In 1795, the third MHS recording secretary, Rev. James Freeman, started a second volume of meeting minutes with the statement that Rev. Jeremy Belknap, Rev. John Eliot, Rev. Peter Thacher, and William Tudor of Boston, and James Winthrop of Cambridge, Mass., had originally planned the Historical Society and then invited five additional men to join them: Dr. William Baylies of Dighton, and Rev. James Freeman, George R. Minot, James Sullivan, and Thomas Wallcut of Boston. George Minot and James Sullivan drafted the "regulations" (constitution) for the Society, although Minot "being sick" did not attend the first meeting that took place in William Tudor's elegant Court Street, Boston home. Most of the MHS founders were Harvard-educated ministers and lawyers, along with a physician (Baylies) and a librarian (Winthrop), leaving Wallcut, in some respects, the odd man out. The other founding member without a college education was James Sullivan, the first MHS president, who then was the attorney general (and later the governor) of Massachusetts. Rev. William Jenks, another early MHS member, later recollected that Wallcut had told him, "I shall be satisfied if I can but carry the hod and mortar for men of learning."
The members present at the first MHS meeting decided that they would be listed in alphabetical order in their minutes—although Wallcut seemed to have some trouble in remembering to add his own name to the records. In spite of this democratic impulse, first among equals in the founding of the MHS was Rev. Jeremy Belknap, who was elected the first corresponding secretary. Through a series of published circular letters and notices and his own personal correspondence, Belknap attempted to convey news of the founding of the new organization and its purpose "to every gentleman of Science in the Continent and Islands of America." In a 21 August 1795 letter to fellow antiquarian Ebenezer Hazard, Belknap eloquently described his ambitions for the Society and the purpose of the MHS: "There is nothing like having a good repository and keeping a good look out, not waiting at home for things to fall into the lap, but prowling about like a wolf for the prey".
Beginning on 29 January 2016 and continuing through the rest of the year, the Massachusetts Historical Society will celebrate its "quasquibicentenial" through a series of exhibitions, public lectures, seminars, and other public programs. Kicking off the celebration will be an exhibition of the Society's extraordinary collection of the personal papers of Thomas Jefferson. The Private Jefferson, a display of letters, manuscript records, architectural drawings, and portraits from Jefferson's personal collections will be on display at the Historical Society's 1154 Boylston Street headquarters building in Boston from 29 January through 20 May 2016. The exhibition is free and open to the public, Monday-Saturday, 10:00 AM-4:00 PM.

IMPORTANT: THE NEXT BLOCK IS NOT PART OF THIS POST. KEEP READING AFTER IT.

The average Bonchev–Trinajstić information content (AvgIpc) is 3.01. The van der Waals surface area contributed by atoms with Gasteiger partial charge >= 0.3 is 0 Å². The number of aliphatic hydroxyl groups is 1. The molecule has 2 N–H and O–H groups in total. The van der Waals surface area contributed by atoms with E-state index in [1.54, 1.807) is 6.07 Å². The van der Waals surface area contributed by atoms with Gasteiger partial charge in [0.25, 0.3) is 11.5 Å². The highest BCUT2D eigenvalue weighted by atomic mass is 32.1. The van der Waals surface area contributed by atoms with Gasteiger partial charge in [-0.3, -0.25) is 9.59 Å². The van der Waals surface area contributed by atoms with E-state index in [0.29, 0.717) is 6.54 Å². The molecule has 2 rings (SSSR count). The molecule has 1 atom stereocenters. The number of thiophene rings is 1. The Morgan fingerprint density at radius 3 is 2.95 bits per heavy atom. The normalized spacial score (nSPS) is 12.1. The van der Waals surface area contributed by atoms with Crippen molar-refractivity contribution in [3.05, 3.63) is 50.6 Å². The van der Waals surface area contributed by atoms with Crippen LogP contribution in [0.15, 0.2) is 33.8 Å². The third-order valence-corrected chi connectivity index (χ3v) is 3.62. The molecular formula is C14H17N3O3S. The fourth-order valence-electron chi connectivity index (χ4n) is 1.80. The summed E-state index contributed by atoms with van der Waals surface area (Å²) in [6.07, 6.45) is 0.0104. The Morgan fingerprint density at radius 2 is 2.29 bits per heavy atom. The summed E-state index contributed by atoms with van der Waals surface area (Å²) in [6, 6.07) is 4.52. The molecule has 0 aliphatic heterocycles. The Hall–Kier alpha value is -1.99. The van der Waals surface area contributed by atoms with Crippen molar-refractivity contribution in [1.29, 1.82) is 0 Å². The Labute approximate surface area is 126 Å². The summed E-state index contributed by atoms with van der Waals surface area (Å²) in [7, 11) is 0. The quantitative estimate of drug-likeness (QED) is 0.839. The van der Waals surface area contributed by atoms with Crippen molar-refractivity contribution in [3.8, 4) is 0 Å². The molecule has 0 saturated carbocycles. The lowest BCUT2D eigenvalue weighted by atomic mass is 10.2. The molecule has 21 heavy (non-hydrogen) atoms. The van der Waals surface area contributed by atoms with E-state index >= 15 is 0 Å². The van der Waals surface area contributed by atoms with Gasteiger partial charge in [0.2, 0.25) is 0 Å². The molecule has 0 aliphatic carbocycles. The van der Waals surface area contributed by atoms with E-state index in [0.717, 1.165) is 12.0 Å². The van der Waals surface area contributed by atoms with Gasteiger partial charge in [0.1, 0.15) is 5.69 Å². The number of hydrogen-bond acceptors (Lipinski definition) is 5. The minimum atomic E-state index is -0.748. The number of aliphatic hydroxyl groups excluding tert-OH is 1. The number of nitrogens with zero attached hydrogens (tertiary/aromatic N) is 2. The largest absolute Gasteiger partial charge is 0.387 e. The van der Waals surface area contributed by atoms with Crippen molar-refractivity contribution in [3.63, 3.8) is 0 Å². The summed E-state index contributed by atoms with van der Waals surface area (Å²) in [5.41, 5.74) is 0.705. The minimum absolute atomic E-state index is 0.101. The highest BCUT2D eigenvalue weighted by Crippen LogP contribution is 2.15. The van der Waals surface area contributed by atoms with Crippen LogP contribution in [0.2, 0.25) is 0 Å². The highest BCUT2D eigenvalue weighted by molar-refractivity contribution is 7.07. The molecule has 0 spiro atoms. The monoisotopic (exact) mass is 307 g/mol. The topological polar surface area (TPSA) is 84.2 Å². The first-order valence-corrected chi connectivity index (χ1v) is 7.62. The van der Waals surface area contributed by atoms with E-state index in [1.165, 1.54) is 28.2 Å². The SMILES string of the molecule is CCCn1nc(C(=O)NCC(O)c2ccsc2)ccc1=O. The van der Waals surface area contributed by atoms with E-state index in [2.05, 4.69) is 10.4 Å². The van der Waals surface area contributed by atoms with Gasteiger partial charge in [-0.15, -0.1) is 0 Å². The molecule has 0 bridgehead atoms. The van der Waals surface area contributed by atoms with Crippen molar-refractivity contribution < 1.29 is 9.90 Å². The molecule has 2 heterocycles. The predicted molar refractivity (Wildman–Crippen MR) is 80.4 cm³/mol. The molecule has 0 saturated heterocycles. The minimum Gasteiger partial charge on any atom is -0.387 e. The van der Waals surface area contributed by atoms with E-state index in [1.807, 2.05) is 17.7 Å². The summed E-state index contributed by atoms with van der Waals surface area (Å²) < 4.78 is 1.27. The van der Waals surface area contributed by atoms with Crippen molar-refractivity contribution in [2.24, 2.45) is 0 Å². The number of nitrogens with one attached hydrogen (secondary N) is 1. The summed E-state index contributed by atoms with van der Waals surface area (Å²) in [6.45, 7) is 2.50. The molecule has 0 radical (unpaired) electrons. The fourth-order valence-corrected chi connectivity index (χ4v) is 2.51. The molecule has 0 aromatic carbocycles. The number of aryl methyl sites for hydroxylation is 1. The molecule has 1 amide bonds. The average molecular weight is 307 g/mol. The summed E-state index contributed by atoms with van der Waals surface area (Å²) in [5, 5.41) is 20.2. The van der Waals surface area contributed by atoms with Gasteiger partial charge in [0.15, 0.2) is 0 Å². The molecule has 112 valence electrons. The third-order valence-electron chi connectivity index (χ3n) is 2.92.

Calloway, Colin. The Indian History of an American Institution: Native Americans and Dartmouth. Hanover, New Hampshire: University Press of New England, 2010.
Colin Calloway describes Thomas Walcutt's ill-starred educational career in northern New England and Canada.
Massachusetts Historical Society. Circular Letter, of the Historical Society. Boston: Belknap and Young, 1791.
The Historical Society featured Jeremy Belknap's Circular Letter as the one hundredth Object of the Month in January 2010.
---. Proceedings of the Massachusetts Historical Society. Vol. I, 1791-1835. Boston: Published by the Society, 1879.
The introduction to the first volume of the MHS Proceedings contains a detailed description of the founding of the Historical Society and facsimiles of early documents including the first page of the minutes.
Taylor, Earl R. "Thomas Wallcut, 1758-1840: Portrait of a Bibliophile." The Book Collector (London), 1983, p. 155-170.
Taylor focuses on Wallcut's donation of books to Bowdoin College that have been reassembled as a library special collection. Taylor cites Wallcut's reference to himself as carrying "the hod and mortar for men of learning" in an 1852 address to the New England Historic Genealogical Society by Rev. William Jenks.
Tucker, Louis Leonard. Clio's Consort: Jeremy Belknap and the Founding of the Massachusetts Historical Society. Boston: Massachusetts Historical Society, 1990.
---. The Massachusetts Historical Society: A Bicentennial History, 1791-1991. Boston: Massachusetts Historical Society, 1996.
Wallcut, Robert F. "Memoir of Thomas Wallcut." Proceedings of the Massachusetts Historical Society. Vol. II, 1835-1855. Boston: Published by the Society, 1880, p. 193-208.
Wallcut, Thomas. Thomas Wallcut Papers, 1671-1866. Massachusetts Historical Society.
Thomas Wallcut's personal papers include family correspondence, his diary of his 1790 trip to Ohio, notes for and drafts of his writings, and Wallcut genealogical materials. On microfilm.
---."Journal of Thomas Wallcut," with notes by George Dexter in Proceedings of the Massachusetts Historical Society. Vol. XVII, 1879-1880. Boston: Published by the Society, 1879, p. 174-206.
Incldues Wallcut's diary of his trip to Ohio. A reprint of the journal is available online.
Some of Thomas Wallcut's books and pamphlets are housed together at the MHS as a special collection, the Wallcut Library, numbering about 150 volumes including several volumes of bound pamphlets.
---. Thomas Wallcut Papers, 1640-1833. American Antiquarian Society.
The American Antiquarian Society also has a collection of Thomas Wallcut's papers, including his personal notes on the founding of the Massachusetts Historical Society.